Managing the Health of Your Livestock, Parasite Control and Management Plans for Small Farms

March 7, 2023

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This session has held as part of the Animal Agriculture track during the 2023 MI Ag Ideas to Grow With virtual conference. This virtual conference held February 27-March 10, 2023, is a two-week program encompassing many aspects of the agricultural industry and offering a full array of educational sessions for farmers and homeowners interested in food production and other agricultural endeavors. Sessions were recorded and can be found online at

Video Transcript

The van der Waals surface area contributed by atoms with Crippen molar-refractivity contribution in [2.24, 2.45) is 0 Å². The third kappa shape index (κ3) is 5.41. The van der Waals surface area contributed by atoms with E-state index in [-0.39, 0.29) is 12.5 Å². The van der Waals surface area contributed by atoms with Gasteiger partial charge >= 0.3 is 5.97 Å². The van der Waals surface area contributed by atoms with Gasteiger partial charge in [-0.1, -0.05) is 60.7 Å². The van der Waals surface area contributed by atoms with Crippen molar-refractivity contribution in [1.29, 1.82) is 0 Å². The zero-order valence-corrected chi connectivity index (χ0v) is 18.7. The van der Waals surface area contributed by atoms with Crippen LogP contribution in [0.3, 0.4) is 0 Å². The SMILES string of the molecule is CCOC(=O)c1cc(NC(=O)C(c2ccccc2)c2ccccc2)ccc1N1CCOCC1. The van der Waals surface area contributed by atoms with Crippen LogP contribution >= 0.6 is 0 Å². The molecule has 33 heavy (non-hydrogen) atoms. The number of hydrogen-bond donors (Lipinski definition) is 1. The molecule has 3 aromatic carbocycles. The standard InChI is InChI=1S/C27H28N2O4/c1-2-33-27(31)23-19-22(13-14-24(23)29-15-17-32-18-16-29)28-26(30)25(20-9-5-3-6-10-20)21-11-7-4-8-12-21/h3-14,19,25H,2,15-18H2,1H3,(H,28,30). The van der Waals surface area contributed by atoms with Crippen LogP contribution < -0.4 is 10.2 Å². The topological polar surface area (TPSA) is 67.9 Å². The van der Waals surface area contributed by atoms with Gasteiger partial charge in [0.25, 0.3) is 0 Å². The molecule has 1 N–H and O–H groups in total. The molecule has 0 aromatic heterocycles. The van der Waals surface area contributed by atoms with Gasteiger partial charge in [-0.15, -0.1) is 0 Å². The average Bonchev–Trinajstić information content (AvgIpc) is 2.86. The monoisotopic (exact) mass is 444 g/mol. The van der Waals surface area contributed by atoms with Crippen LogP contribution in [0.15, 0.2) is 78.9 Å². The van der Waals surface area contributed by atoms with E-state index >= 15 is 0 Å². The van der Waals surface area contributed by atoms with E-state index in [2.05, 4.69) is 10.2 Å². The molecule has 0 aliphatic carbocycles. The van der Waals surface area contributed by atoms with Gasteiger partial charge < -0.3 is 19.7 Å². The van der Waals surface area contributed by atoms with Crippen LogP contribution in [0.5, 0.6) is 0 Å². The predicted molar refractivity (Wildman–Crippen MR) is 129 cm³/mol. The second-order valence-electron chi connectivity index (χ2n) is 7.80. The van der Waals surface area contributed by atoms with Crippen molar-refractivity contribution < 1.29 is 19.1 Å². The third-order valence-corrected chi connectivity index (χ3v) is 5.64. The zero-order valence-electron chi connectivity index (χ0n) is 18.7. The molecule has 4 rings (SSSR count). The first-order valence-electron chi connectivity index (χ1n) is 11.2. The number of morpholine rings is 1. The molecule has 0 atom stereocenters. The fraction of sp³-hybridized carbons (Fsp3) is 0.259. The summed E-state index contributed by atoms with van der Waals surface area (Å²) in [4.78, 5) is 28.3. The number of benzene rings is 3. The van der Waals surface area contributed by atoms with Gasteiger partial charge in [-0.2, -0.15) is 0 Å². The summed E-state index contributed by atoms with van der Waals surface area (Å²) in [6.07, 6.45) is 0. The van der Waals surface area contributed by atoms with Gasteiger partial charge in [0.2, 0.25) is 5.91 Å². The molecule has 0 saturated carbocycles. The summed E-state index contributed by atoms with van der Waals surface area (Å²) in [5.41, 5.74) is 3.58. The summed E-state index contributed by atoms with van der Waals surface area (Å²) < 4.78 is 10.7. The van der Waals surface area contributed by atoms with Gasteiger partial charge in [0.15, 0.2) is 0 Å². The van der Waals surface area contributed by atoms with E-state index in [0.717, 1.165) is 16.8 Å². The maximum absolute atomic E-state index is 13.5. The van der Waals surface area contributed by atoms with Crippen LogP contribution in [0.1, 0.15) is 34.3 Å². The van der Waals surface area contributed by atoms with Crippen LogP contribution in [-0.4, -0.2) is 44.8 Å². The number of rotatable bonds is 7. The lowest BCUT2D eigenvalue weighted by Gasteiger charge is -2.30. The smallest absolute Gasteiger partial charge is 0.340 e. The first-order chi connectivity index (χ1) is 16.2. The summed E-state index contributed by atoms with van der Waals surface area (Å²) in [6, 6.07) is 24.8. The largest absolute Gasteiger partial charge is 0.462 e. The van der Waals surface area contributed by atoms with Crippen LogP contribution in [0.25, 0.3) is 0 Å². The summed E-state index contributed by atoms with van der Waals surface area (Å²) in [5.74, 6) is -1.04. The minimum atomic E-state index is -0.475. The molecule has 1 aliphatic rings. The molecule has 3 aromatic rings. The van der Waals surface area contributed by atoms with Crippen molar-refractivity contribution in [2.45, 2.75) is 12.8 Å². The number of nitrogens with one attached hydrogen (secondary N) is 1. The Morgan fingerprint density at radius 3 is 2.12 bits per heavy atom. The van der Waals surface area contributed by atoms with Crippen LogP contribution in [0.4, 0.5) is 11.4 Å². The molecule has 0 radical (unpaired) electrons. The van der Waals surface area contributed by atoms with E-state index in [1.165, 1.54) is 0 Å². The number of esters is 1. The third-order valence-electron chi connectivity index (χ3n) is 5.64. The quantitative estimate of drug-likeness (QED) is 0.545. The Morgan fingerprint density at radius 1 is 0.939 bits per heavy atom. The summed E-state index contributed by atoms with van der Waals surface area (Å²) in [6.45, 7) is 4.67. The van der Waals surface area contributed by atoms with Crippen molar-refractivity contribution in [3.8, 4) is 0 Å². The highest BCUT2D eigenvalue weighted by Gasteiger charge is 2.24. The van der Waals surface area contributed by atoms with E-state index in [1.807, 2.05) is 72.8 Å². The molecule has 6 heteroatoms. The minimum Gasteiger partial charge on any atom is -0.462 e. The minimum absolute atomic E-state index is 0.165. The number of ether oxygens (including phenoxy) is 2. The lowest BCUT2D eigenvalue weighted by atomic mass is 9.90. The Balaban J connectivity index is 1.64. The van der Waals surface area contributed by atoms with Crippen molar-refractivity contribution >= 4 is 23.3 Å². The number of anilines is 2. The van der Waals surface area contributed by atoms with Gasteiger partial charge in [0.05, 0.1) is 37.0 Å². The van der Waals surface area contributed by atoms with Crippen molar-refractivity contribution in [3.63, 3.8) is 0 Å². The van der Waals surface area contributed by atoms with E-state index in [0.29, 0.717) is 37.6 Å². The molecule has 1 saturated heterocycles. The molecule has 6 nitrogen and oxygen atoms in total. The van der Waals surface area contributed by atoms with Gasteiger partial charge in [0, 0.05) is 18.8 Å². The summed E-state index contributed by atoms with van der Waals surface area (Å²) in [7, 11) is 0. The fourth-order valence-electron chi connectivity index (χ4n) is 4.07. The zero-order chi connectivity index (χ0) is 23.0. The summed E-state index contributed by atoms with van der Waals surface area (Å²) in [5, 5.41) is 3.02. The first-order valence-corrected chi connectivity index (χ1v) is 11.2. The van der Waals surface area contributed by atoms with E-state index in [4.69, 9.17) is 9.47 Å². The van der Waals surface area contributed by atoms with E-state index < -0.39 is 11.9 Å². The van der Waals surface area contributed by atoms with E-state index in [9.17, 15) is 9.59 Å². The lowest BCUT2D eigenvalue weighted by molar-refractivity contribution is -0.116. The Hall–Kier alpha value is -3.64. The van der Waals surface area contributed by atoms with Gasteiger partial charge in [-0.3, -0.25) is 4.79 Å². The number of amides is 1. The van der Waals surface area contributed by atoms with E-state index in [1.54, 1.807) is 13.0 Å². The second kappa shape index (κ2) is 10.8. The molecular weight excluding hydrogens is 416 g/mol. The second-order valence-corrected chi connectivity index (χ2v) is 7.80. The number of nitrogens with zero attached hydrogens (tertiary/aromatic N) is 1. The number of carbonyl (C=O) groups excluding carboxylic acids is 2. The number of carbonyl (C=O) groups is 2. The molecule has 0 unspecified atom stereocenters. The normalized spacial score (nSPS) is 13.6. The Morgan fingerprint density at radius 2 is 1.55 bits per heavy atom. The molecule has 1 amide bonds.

Thank you, Beth, and thanks to all of you for being online tonight. As Beth mentioned this evening, we're going to talk about I think Beth, I can advance the slides, right? Yeah, preventing and treating parasite infection and farm animals. And my interest in this topic goes back about 65 years now when I was a little kid living on a farm and we had a lot of animals and I'll never forget my fifth birthday or shortly thereafter, I realized, we realized that I was harboring to parasite infections at the same time. One was pinworm and the other was mange. I'm sure there are things that I picked up in part from playing around in the manure with our animals and the mud and then probably get the pinworm from other kids at school. But it's stimulated an interest in me that I've had for about 25 years or 65 years now, I actually worked for 25 years in the field. This evening then Beth and I thought we would focus a little bit about parasites and their hosts. Why parasites are so hard to control. And then we're going to spend some time talking about preventing parasite infections and trading site infections, which are two different things shown in the figure there as one of the large roundworms, Ascaris, which is parabola in many pigs, including pigs here in Michigan. There are literally hundreds, maybe thousands of different parasites that we could consider that infect animals. And what we're gonna do tonight is we're going to just focus on a few parasites that are important in animals that reside in Michigan. So parasites either live inside the body, in which case they're referred to as endoparasites. And some examples are the roundworms shown here including Ascaris, whipworm, thread worm, and some others. They can live in tissues outside of, outside of the gut. And these include the Trichinella, lung worms and kidney worms. And those parasites live most of their life cycle within those tissues. Then there are tapeworms, which can grow to be 20 ft long, live in the gut, different, different species, the plane on the host animal, liver flukes that live in the liver. And then there's a whole group of protozoa. And we've just shown a few of the more important ones here. Toxoplasma attack city, cryptosporidium and giardia. These are important to farm animals. The ectoparasites, on the other hand, live on the surface and they're usually insects of some type. They're arthropods have some type. There are some spiders too. But the important ones that you'll need to know about our mites lice. And then a little bit, we'll say a little bit about flies, stable and horn flies and a little bit about mosquitoes. The things that I've highlighted in yellow here are what we refer to as zoonotic parasite. They can live in people and they can also live in our animals. So they're especially important. Now in livestock. Most of the parasites that we're going to talk about tonight are not actually lethal. There are some exceptions and we'll talk about those later. But usually they don't actually kill the animal. They just make them sick and they make them less productive. But some of the signs you'll see are itching, scratching. The animals will be agitated. If they, if they're parasites, endoparasites that reside in the gut, you'll see usually some dehydration and some diarrhea. While they're living inside the body, they're parasitized and essential nutrients and that's really important. It makes the animal less healthy. It also can slow growth and reduced efficiency. And in terms of if you're a farmer and you've got parasites, That's really the crux of the problem right there. That's the thing that you're concerned most about. They can injure vital organs and cause the organs to be condemned, as in the case of this photograph we showing here of a pig liver that's been condemned by white spots caused by granuloma is formed around Ascaris eggs in this case. They also cause a lot of immune reactions and they mess up the immune system of the animals, which increases the susceptibility of the animals to disease, especially the GI and respiratory diseases, and especially those caused by viruses and bacteria. And these can be very important. Those diseases then can, are more likely to kill the animals and the parasites are, but the parasites do cost US farmers billions of dollars a year. Nevertheless. Okay, understanding a few key themes we think are really important to understanding parasites. If you understand these things, then I think you're in a better position to understand how to prevent disease by parasites. And why treatments are so complicated sometimes. First, they require an animal for nutrition and reproduction during most stages in their life cycle. That's really fundamental. That defines what a parasite is. Their eggs that they produce often in very large numbers can last for many years. Ascaris eggs and try curious eggs can live as long as ten years in the soil. And then they get ingested, taken up by another animal, maybe a great, great, great grandchild of the animal that put the eggs there. And then they can make the animal very sick. Some ectoparasites transfer other parasites to host animals in an examples of this is the classic one, is the mosquito, which is an ectoparasites and it trans fors a malarial protozoan parasite to any other animals or many of the animals that it bites. Another example I'd like to talk about is the black fly, which will harbor these little microfilaria of onchocerciasis and they'll bite people and cause river blindness. Some transfer bacteria or viruses. Classic examples that you're aware of or the tick which transmits lyme disease, which is a virus. Mosquito which transmits Eastern Equine Encephalitis, which is a virus. And then we mentioned Ascaris eggs, which can themselves actually transfer E coli, harmful pathogenic E coli, to different parts of the body and make animals very sick. Another point is host animals like our livestock, they can harbor many, many species and individual animal can hand, can harbor 50 or 60 different parasites at the same time. And quite often they do particularly sheep. Cattle to a little bit lesser extent can harbor many, many different species because they occupy different niches in the body. So you think about an animal like to exclude different animals from where it likes to live. And that's no problem with parasites because there are species that reside all throughout the body, as we mentioned earlier, but also some can be as long as 20 ft long. Some of the tapeworms that live inside the intestine, or they can be submicroscopic like some of the protozoa. Most species in fact only one definitive host animal. But the zoonotic, again that we already mentioned, and I've kind of highlighted in yellow and several points so you can start to get the point. They infect multiple hosts and we're especially interested in them when they infect people and the livestock animal because then you can pick those up, you pick those parasites up from your animals and you can give them the anime, the same parasites. Now, these are some of the more important parasites that infect both animals and people. We mentioned the large roundworm ascaris shown here protruding from the **** of an infected pig, causing diarrhea. Trichinella. These little wound up coils are the larvae of Trichinella that reside in the muscle tissue. Again, usually if pig tapeworm Taenia, shown here in this slide of a human brain, that this was actually from a child and Mexico that died from neurocysticercosis. Each one of these round areas that give it the brain. This Swiss cheese like effect is, is a stage of the lifecycle of the tapeworm. And then the other. These others are very important pathogens in zoonotic parasites and people and animals too. So what are some of the key challenges that make it really tough to prevent and to treat parasites. Number one is they thrive outdoors and dirty, dirty places, especially where there are rodents, birds, beetles and earthworms. Because all of these animals can really keep the life cycle of the parasite going for a long time. There are also things that are eaten by a lot of our livestock, or they will, in some cases byte or Poupon the feed of our livestock while they're harboring parasites and then pass eggs onto our livestock. That way. They have complex life cycles, multiple stages, that means they are moving targets and the host animal part of their life has been on a host. Part of their life. Part of their life is spent in the grass or in the mud or in the manure. Some of them, including the nematodes, have a collagen covering. In. This collagen material is very dense and thick and it can. You can keep the animal alive in there. For again, we mentioned ten years in the case of Ascaris and try QRS in the soil, as long as there's a little bit of moisture so they don't completely dry out. These eggs can live for up to ten years in the soil. So you can imagine what a biosecurity challenge they pose. Diagnosis can be challenging. You can't see these things usually. Sometimes they get pooped out and when you can, then, you know, you've got a parasite infection, but sometimes you go for months with a parasite infection, you don't really see the parasite and some are too small to see. So diagnosis can be challenging. There's multiple species with diverse biology and pharmacology. They're sensitive to different types of drugs that we'll talk about in a few minutes. No single drug is useful against all the parasites that are important to our animals. Importantly, there's no useful vaccine for most parasites. As you know, most of the viruses that infect our animals and many of the bacteria, there are good vaccines for him now. There's really, other than a vaccine for, for Keq city and chickens, there really are not good vaccines for any of these parasites we're talking about tonight. There's also relatively few drugs. The reason for that is that the drugs have to be such that they can kill the parasite while it's in the host animal. Without killing the host animal, without killing the person or the horse or the pig. And that's tough to do because the DNA of these parasites, even though they don't look like people, that their DNA is 95-98% identical to human DNA. They have all the same proteins, are, most of the same proteins that we do. They use the same neurotransmitters. Drug. Resistance is an increasingly frequent problem and that's something we won't talk about tonight. But just like you have drug resistance for bacteria and viruses, you also have it for parasites. So what's the challenge? Challenges the parasites love to live out in the grass. They love to live in the mud and they love to live in the ****. And these are all things that for you farmers that are raising animals outside. You know, this is also the environment where your animals or ramp, this is where they liked to reside. And just think about the pasture like this or like this or mud like this. And think about how many billions of eggs that are potential Lee out in these areas that can infect the animals and keep the cycles going. This is illustrated here with the lifecycle of Ascaris. Zoom again, this large parasite that we've seen a couple of times already that lives in the lower GI tract. Mostly of the pig. But it can also live in people. It's called the large roundworm or the large white roundworm, typically by people that keep pigs. Think about this pig, ingesting some grass, maybe with it, some eggs on it or ingesting some mud out and it's yard or even just rolling in the mud and getting its mouth. Taking in some eggs that have been there for maybe were deposited by a pig that was in that same pasture five years ago or even ten years ago. Once inside the pig, the egg gets reactivated. The enzymes and the acid in the stomach and it does all the way this collagen covering and that releases, in combination with the nutrients and the warmth of the pig, it releases the infectious stage, the force forth larval stage of the parasite, and it reinfect the pig. It infects this pig. Eventually after about six to eight weeks. Worms will be large enough, there'll be fully sexually mature. They'll start producing eggs themselves. That'll get pooped out into that same environment. And this cycle just keeps going on and on and on. It's a vicious cycle. We wanted to say a few words tonight about diagnosing Endo parasite infection. Because there are certain things that you can do that are useful and pretty easy to do. Some of the clinical observations you can make, e.g. if your animal is coughing a lot, that's going off feed and it's got some diarrhea or some blood in it's stool or urine. These are signs that you might have a parasite infection if you actually see worms or worms segments in the stool as shown here. And then that's the acid test that tells you you definitely have parasites in that animal. You can also, if you have a very simple microscope, probably 20 x would do it. You could find eggs in the stool samples at different stages of the parasite. And this is what your your veterinarian would do if he came to your farm, he would take some fresh stool samples and send them into a lab maybe at Michigan State, depending on the species, maybe it to Iowa State. And they would look for eggs like this. You can see the parasite wound up in the in the collagen covering. They are advancing these tests quite rapidly now, especially at Iowa State University for pigs, different universities for different species. But they have developed oral fluids testing where it's really easy. Now you can drop on BOP or you can drop a piece of cotton from a mop into a place where you keep your pigs, where there's a pan or someplace on pasture if it's out and passed, gee, it might need to put a little peanut butter, something on it to entice the pigs to come play with it. But when they get it in their mouths, they will deposit eggs from ascaris or other parasites. They'll also deposit other proteins that can be diagnostic for other diseases that the pigs can get. And then you take the fluid from these oral fluids tests and send them to a laboratory there, Michigan State or Iowa State or some other lab. And within a few days and probably 15 to $20, they'll come back with a diagnosis for you. Prevention is always the most important key to minimizing the impact that these parasitic diseases have on your farm animals. You want to buy animals from a reputable farmer. You want to isolate your new animals for four weeks to see whether they're harboring any infection and give them a chance to adapt before you commingle them. Keep your hands clean and dry as you can. Wash and disinfect equipment that you use because parasites can glom onto equipment used in one group of animals and be transferred to another. You want to provide good nutrition. Ideally, no meat for pigs. Rotating pastures is extremely helpful. It's not because of the life span of those eggs. It's not a it's not a slam dunk, but it does help by reducing the amount, the sheer amount of eggs that your animals are exposed to when they're on a certain past year. You want to clear manure near your feeders every two to three days, if you can. You want to keep rodents and raccoons away from your pans because they bring the parasites right into the pens. Certainly don't want the rodents getting in and pooping in your feed because there's, there's bound to be parasites in there. You want to dispose of carcasses properly, get them out of the pens as quickly as you can and dispose of them properly because they are likely they could have parasites and that the other animals would pick up or the rats would pick up or the worms would pick up and then pass them on to the, to the livestock animal. And then you want to isolate and treat infected animals. And we'll talk about the treatments here in just a minute. Now. Many of you took to prevent zoonotic infection. Yes. You have one question and it's about the last slide. So okay. I was wondering, is sanitizer enough to kill the eggs or break the cycle when you have pigs and parents. Sometimes, okay. Some of the, some of the sanitizing agents will kill the parasite eggs, but not all of them. And it, most of the sanitizing agents don't do a great job at all against some eggs from some of the parents lakes like Ascaris. So you can't count on that. But it helps. And the main way that it would help, as in some of those eggs, are going to be very close to hatching or breaking open. There's always some infective larvae and the eggs that are trying to work themselves out. Once that egg shell explodes, it's compromised in some way. Or it begins to break down just through the natural process, then those eggs and the larvae are far more sensitive to the dissolving effects in the killing effects of the various insect disinfecting solutions that we use. Perfect. Thank you so much, Dave. Yeah, my pleasure. Bad. So to prevent zoonotic infections that yourself, I'm not gonna go through this list because you all know this list from your experiences and preventing influenza. It's the same thing we've added in here, cook meat to 145 degrees, but everything else, all of these other things, washing your hands, separate your work boots, don't eat in the pan. Treat and cover wounds. Keep on accompany children out of pens, seek treatment and filter your physician. If you work with Anna, don't quit your animals. These are all the things you're already doing to prevent yourself from picking up influenza. So just think about the same types of things. We really don't have much of an issue here in the United States were essentially a Trichinella free country. But it's still a good idea to cook your pork to 145 degrees. There still are some Trichinella floating around. Now, before we start talking about the specific drugs, I want to say a few words about their chemical structures because there's always a few nerds out there that love to look at the chemical structure shown here are for the most, probably most important parasitic sites for treating endoparasites. In the first case, the ivermectin is also useful for treating lice and mites. So it's, it's useful for ectoparasites as well. The reason we show these is to make the point that no single one of these drugs, these products is effective against all the species of parasites that are important. It's true that ivermectin and Ben, Ben does all have a broader spectrum of activity than the other drugs do. And that's one reason why why Beth and I and MSU Extension team like to recommend these two drugs for most of the Endo parasitic needs. Certainly for pigs. There are some endoparasites that become important. More important in, say, in sheep and in cattle than in pig's liver flukes in particular. And certainly the city are far more important in chickens and we'll talk about that in a few minutes. But in general, we really like the Ivermectin containing parasitic sites. And we like the fender benders all containing, which includes safe guard. And there are multiple formulations available. These two compounds are extremely safe, as are these other two. But they're also the way they are administered in the way they're formulated they have for a very long duration of action are broad spectrum. We really like these two drugs. So in terms of controlling parasites using the deworming agents, which are also known as antiemetics. This table which talks about roundworms, nodular weren't whipworms, lung worms, tapeworms, liver flukes also presents the relative costs really illustrates again why we like the fender benders all are safe guard products and the Ivo Mac or delta max which contain ivermectin. There's what broader spectrum. Again, ivermectin does not not very effective against tapeworms are liver flukes, whereas some of the benzimidazole is RF and benzoate is effective, not as effective as strike labetalol or albendazole for liver flukes or tapeworm. So if you have a bad problem with liver flukes, you'd probably want to purchase the elbows n instead of Fen benzyl, e.g. now if you had a problem with roundworms only, you might want to just treat with lysine in the water. It's expensive and it's pretty effective against the, the ascaris. But usually where you have one parasite, you have others. Like you often have whipworm or nodular worm. Often whipworm in Michigan, if you have roundworm ascaris, you can see that the piperazine really doesn't do very much against whipworm. Unfortunately, the safeguard in the Ivo MC delta max are more expensive than the other compounds. And that's certainly a downside of them, but overall they're very, very effective. That then I wanted to say a few words before we start talking about other ecto is we wanted to say a few words about the mike problems that we've had in Michigan the last few years. I think Beth mites are becoming unimportant. They've always been important, but maybe becoming a little bit more important as we are, summers get a little hotter. It's funny. It's even though they're really more of a fall problem. But you've probably many of you that have had pigs have seen the ears like this. And you'll get mange mites and other species of your farm animals. Pigs are just easier to see because of the nature of their skin. The mains might sensitivity that you'll see this is a hypersensitivity reaction that the pig gets to the main mange mite bites. You'll see this. These are little spider-like creatures and they're becoming more important. So we decided to put a slide in, talk a little bit about what's good for controlling them. There are a number of compounds, including tactic, coral, ecto banner, a few examples proliferate. These all have worked by different mechanisms of action, which is important. They have short withhold periods, which is good. They're really not very costly. The problem with them relative to the Ivermectin deco max is really, I think their duration of efficacy and the extent of their efficacy. These, these, these products are usually good for a few days. These products will actually cure an infection if administered properly. Again, they are costly and another downside is something you have to be careful as they have longer withhold times. The reason they're width all times are longer is that these drugs hang around the tissue, the body tissue of the pig or whatever animal you're dosing them to allow longer. We're going to say a few words about each of the important species and just kinda summarize here by talking about what, what you might want to consider for roundworm and other nematodes, other GI worms. It's good if you would ask the farmer that you purchased the pig from, if you're a for-each person that's called into night to deworm a couple of weeks before you pick up your pig. You want to manage your pasture or your panic, you can rotate it a few times. You want to check your stools for worms. If you suspect it, you might want to call your vet and get a fecal egg count. The two drugs that we really like are the two classes would be the IBO, Mecca deco max or the safeguard. You do that shortly after placement. And then again, two months and one month out of fare. Let's say you're gonna be taking the animal, this animal to fair. If you're just going to keep the pig around for a few years than what we recommend is twice a year, minimal dosing. If you start to suspect parasites or your seat per se, you're going to want to go to once a month. But if you, if you don't and you're pigs seem healthy, you're not seeing any signs then. Certainly you still wanna in Michigan treat twice a year with one of these two compounds. Tapeworms, if you're seeing segments like this and the stool, safe guard is good, There's a safeguard praziquantel combo if you suspect you may also have liver flukes. If you are having tech Syria, which often shows up as diarrhea in the young pig maybe before you buy it. But if you're, if you're, if you're a farrowing operation and you're erasing baby pigs that tech city, we usually cause diarrhea. Diarrhea during that 7.21 day period. You certainly want to practice good. So husbandry. And then my Nansen and am prolly MR2 drugs that are approved in the US for treating textarea, mites and lice again, the ear and the eye issues. Again, for the reasons we just discussed a few minutes ago, ivermectin deco max, or what you probably want to use for those who had used the cheaper products that you're going to have to give a lot of doses. You're really not curing condition, but you're treating it. In terms of cattle. Cattle are a real challenge in Michigan and in particularly the closer to the equator, you get lots and lots of different species of roundworms. Again, I've Womack economics and safeguard work very well in cattle. If you have a tape and flute problem, again, the safeguard privacy clientele combo. If the problem is, is tapes and flukes, you probably want to use triclosan diesel or bell bend azole. If you have a protozoa problem and there would be crack city are important in cattle and cryptosporidium, very important, particularly in calves. Then you want to treat with romance and bulb attack and decay. Again, if it's sedia, really are no good treatments for crypto. You just tried to make the animal comfortable in and keep it clean and healthy with feed, stable flies, horn flies, cattle, grubs, lice shown in some of these other pictures. Again, I have omega is what we would recommend. You can also use pyrethroids and there are numerous topical agents that you can use that are effective. But you'd want to check with your bed to see what is most effective in your area. In terms of sheep and goats, I would say that sheep and goats, are, they parasites are true existential threat to sheep and goats. For some reason because of the way they're built, because of the way they eat. They eat close grass close to the ground. They take in a lot of dirt. Sometimes this is that area right close to the ground, is where parasites really liked to come out and infectious stages. So you want to manage your pastures by rotating now, frequently, you want to check stools, maybe get a fecal egg count. Again, the biggest problem is the GI worms, Ivo Mac and economics and safeguard again, these to keep coming up. These are the gold standards. For tapes and flukes. Again, safeguard and praziquantel combination works. But again, if you know you have a flute problem, then you'll probably want to go with the album Zan or track with endosome. And then the diarrhea. Their biggest problem is probably textarea, romance and, and detox or two products that proof for sheep that worked very well. In feed, in water agents, lice mites, ticks, fleas, kids, nasal box. But I add a few more picture of them managed by shearing, dipping spray ions as possible. But I've ohmic and the pyrethroids. Numerous, numerous topicals are also available. And again, if it was me, I would go to the gold standard, probably use Ivo Mac. In chickens. Unlike the, unlike the ruminants and unlike the pigs and horses, the protozoa are the most important type of parasite in chickens. The tech city, in particular, the various species that by Mary, I believe there are seven or eight of them now, vaccines are helpful, but they're not effective against all strains are all species. So you can treat, you can still get some very serious Keck city infections. Fortunately, when Hansen in other ionophores and amp folium work quite well. Although drug resistance is becoming more important, they do have roundworms and we've shown a few here. Ascarids, galley, no relation to Ascaris so that infects big but as Derrida Galli and heterozygous, here, what you really have to do is keep your coop in your run clean and dry. So you have to practice prevention if you have a roundworm problem and chickens, if you do get infections, safe guard does work. But you want to pretty tricky you have to check with your vet and see what dose regimen he is going to recommend on your farm. If you see rice and your stool, there's a chance you have tapeworms. That rice is really little segments that tapeworm safeguard will work in chickens. Again, ask your bet. Little bit tricky. You have to be careful how you dose and when you dose. If you have a problem with mites and these could be red. Mites are fomites or lice. Again, the pyrethroids am a trans and now if I own are safe and effective. They have short, shorter-term efficacy. There are also numerous in feed and water does containing these compounds. So yeah, in terms of horses then and I hope we have a few horse people on the phone. Again, they get a lot of roundworms. You'll see a lung coffee because a lot of these roundworms have some stage that gets into the law. Again, you need to manage your pasture, you need to rotate them. You need to check the stools. If you suspect something, get a fecal egg cow. Treat the mare foaling for thread worm, thread worms important in horses. Again, I have omega, deco, max and safeguard. They keep coming up tapes and flukes again, you'll see segments in the stool. Again, safe guard, praziquantel combo. If you're fairly confident you've got a problem with flukes, you probably want to treat with bulbous end. Then the crypto and giardia. We've shown a Giardia here. These are beautiful animals. Protozoa. Tally it up, carry out only for crypto. Again, metronidazole is effective for giardia, giardia. And again, if you have stable fly bites and kicks, the problem is two-fold here. One is those stable flies in the buds and ticks can drive the horse is nuts. But the real problem is that they can also carry different parasites. Mosquitoes are probably the gold standard now in terms of a problem in horses because they transmit Eastern Equine Encephalitis and West Nile virus. And these are both lethal as you know, and they can also be given to man, not from the horse, but from mosquitoes that bite a horse that's infected. So these are, these are really problematical. Just think of rabbits as little, little horses. I think very little horses, but they get roundworms to you can manage that in your rabbits the same way the pork industry manages roundworms and their pigs. They, they have slotted floors in for pigs. You can manage the wire mesh and your floor if you have a wire mesh floors so that the **** drops away, then that's a real help if you make sure the water is fresh. Because the roundworm larvae, the infectious larvae will get into their water and you can treat with piperazine, which is very inexpensive in water. You can use safeguard, you can use Ivo mic. There's an ivermectin topical that you can use. If you have issues with tapes from fleas, are flukes from snails. And you will probably see segments of the tapes in the stool. Segments. Not so for the flukes, but praziquantel for the tapes and flukes works fine. I'm not sure if they'll buzz and has been approved yet. If you do have a fluke issue for protozoa, textarea, there are different species than the chicken. So that's a different collection of drugs that are used and effective. These can all be a little bit tricky. I would definitely work with a vet before I used these compounds. For your rabbit. They do get fleas, mites, lice. They get them usually from dogs and cats that are around. You can use Advantage and revolution, stronghold. These are great products. I'm safe. When used as directed. You can use combs and insecticidal dusts. So there are a number of products that you can use safely, but I would check with a pet for rat, rabbit. Rabbits are so small, they have a little bit different the way they metabolize drugs. So technically non parasites but important and we've seen them at the affairs of u times the e colliculi is really not a parasite, some people think it is, but it's really an intracellular fungus. And then the hemorrhagic disease virus to the virus. Again, that doesn't come by way of parasites, but they're important diseases. And I just, I put them in just to remind people that these two are not technically parasite. First thing, diseases. So Dave is absolutely one of the best resources around when it comes to talking about parasite parasite issues. He's always happy to talk through your specific situations and give you some recommendations on how to help control or how to help prevent parasite infections in your livestock. So if there's any questions, let us know. Otherwise, we really thank you for joining us here today. I appreciate your time and attention and hope that you have a Safe Night and enjoy the rest of your time.